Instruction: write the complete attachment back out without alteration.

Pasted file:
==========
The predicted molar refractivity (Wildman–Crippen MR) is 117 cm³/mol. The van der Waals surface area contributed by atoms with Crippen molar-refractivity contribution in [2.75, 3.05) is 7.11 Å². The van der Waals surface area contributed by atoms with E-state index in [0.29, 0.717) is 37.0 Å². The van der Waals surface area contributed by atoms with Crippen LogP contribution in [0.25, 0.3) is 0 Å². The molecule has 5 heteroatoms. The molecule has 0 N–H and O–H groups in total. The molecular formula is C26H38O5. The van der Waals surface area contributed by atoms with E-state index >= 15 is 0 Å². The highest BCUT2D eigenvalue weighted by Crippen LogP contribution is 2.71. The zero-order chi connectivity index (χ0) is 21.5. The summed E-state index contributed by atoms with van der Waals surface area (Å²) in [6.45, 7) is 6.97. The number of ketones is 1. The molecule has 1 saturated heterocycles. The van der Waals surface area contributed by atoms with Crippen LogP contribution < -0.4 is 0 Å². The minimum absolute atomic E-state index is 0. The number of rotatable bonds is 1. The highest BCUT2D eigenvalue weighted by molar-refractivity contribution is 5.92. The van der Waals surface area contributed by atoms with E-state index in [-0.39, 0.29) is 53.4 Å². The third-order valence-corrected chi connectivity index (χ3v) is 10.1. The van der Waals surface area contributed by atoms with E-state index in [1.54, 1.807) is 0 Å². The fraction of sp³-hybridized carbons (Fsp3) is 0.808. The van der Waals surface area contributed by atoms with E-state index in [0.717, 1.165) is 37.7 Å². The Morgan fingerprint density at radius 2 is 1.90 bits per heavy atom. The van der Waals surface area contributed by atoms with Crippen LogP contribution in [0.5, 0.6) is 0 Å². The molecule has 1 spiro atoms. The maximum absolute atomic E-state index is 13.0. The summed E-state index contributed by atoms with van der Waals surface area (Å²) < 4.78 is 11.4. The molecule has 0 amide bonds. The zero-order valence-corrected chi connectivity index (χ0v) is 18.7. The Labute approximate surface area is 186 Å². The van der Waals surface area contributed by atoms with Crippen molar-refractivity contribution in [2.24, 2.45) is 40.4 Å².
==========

The predicted molar refractivity (Wildman–Crippen MR) is 117 cm³/mol. The van der Waals surface area contributed by atoms with Crippen molar-refractivity contribution in [2.75, 3.05) is 7.11 Å². The van der Waals surface area contributed by atoms with E-state index in [0.29, 0.717) is 37.0 Å². The van der Waals surface area contributed by atoms with Crippen LogP contribution in [0.25, 0.3) is 0 Å². The molecule has 5 heteroatoms. The molecule has 0 N–H and O–H groups in total. The molecular formula is C26H38O5. The van der Waals surface area contributed by atoms with E-state index >= 15 is 0 Å². The highest BCUT2D eigenvalue weighted by Crippen LogP contribution is 2.71. The zero-order chi connectivity index (χ0) is 21.5. The summed E-state index contributed by atoms with van der Waals surface area (Å²) in [6.45, 7) is 6.97. The number of ketones is 1. The molecule has 1 saturated heterocycles. The van der Waals surface area contributed by atoms with Crippen LogP contribution < -0.4 is 0 Å². The minimum absolute atomic E-state index is 0. The number of rotatable bonds is 1. The highest BCUT2D eigenvalue weighted by molar-refractivity contribution is 5.92. The van der Waals surface area contributed by atoms with E-state index in [-0.39, 0.29) is 53.4 Å². The third-order valence-corrected chi connectivity index (χ3v) is 10.1. The van der Waals surface area contributed by atoms with E-state index in [1.54, 1.807) is 0 Å². The fraction of sp³-hybridized carbons (Fsp3) is 0.808. The van der Waals surface area contributed by atoms with E-state index in [0.717, 1.165) is 37.7 Å². The Morgan fingerprint density at radius 2 is 1.90 bits per heavy atom. The van der Waals surface area contributed by atoms with Crippen LogP contribution in [0.5, 0.6) is 0 Å². The molecule has 1 spiro atoms. The maximum absolute atomic E-state index is 13.0. The summed E-state index contributed by atoms with van der Waals surface area (Å²) < 4.78 is 11.4. The molecule has 0 amide bonds. The zero-order valence-corrected chi connectivity index (χ0v) is 18.7. The Labute approximate surface area is 186 Å². The van der Waals surface area contributed by atoms with Crippen molar-refractivity contribution in [2.24, 2.45) is 40.4 Å².